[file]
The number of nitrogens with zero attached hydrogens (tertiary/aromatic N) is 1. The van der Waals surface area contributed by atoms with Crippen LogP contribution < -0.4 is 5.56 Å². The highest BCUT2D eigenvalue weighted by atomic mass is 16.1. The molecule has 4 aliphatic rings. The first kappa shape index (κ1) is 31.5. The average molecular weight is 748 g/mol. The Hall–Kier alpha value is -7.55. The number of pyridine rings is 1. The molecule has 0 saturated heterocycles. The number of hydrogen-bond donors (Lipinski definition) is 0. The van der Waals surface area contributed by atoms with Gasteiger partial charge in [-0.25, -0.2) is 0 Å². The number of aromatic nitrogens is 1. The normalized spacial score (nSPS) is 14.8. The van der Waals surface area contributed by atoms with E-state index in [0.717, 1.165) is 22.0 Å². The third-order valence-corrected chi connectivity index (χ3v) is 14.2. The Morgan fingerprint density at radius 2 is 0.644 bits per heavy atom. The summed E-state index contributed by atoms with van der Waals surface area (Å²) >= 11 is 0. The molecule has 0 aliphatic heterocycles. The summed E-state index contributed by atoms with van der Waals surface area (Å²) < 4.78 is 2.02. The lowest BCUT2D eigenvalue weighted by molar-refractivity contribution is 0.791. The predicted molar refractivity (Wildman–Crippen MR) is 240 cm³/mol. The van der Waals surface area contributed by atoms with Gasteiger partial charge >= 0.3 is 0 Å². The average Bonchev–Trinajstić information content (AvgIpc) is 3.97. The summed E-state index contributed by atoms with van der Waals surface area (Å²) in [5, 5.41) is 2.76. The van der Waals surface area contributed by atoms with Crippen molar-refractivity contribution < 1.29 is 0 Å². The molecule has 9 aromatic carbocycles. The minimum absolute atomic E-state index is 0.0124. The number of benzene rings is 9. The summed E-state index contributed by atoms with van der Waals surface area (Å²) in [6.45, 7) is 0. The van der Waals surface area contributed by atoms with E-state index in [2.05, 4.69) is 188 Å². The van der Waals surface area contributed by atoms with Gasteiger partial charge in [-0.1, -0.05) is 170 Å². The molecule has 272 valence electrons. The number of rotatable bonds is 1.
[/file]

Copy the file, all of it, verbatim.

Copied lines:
The number of nitrogens with zero attached hydrogens (tertiary/aromatic N) is 1. The van der Waals surface area contributed by atoms with Crippen LogP contribution < -0.4 is 5.56 Å². The highest BCUT2D eigenvalue weighted by atomic mass is 16.1. The molecule has 4 aliphatic rings. The first kappa shape index (κ1) is 31.5. The average molecular weight is 748 g/mol. The Hall–Kier alpha value is -7.55. The number of pyridine rings is 1. The molecule has 0 saturated heterocycles. The number of hydrogen-bond donors (Lipinski definition) is 0. The van der Waals surface area contributed by atoms with Gasteiger partial charge in [-0.25, -0.2) is 0 Å². The number of aromatic nitrogens is 1. The normalized spacial score (nSPS) is 14.8. The van der Waals surface area contributed by atoms with E-state index in [0.717, 1.165) is 22.0 Å². The third-order valence-corrected chi connectivity index (χ3v) is 14.2. The Morgan fingerprint density at radius 2 is 0.644 bits per heavy atom. The summed E-state index contributed by atoms with van der Waals surface area (Å²) >= 11 is 0. The molecule has 0 aliphatic heterocycles. The summed E-state index contributed by atoms with van der Waals surface area (Å²) < 4.78 is 2.02. The lowest BCUT2D eigenvalue weighted by molar-refractivity contribution is 0.791. The predicted molar refractivity (Wildman–Crippen MR) is 240 cm³/mol. The van der Waals surface area contributed by atoms with Gasteiger partial charge >= 0.3 is 0 Å². The average Bonchev–Trinajstić information content (AvgIpc) is 3.97. The summed E-state index contributed by atoms with van der Waals surface area (Å²) in [5, 5.41) is 2.76. The van der Waals surface area contributed by atoms with Crippen molar-refractivity contribution < 1.29 is 0 Å². The molecule has 9 aromatic carbocycles. The minimum absolute atomic E-state index is 0.0124. The number of benzene rings is 9. The summed E-state index contributed by atoms with van der Waals surface area (Å²) in [6.45, 7) is 0. The van der Waals surface area contributed by atoms with E-state index in [2.05, 4.69) is 188 Å². The van der Waals surface area contributed by atoms with Gasteiger partial charge in [-0.1, -0.05) is 170 Å². The molecule has 272 valence electrons. The number of rotatable bonds is 1.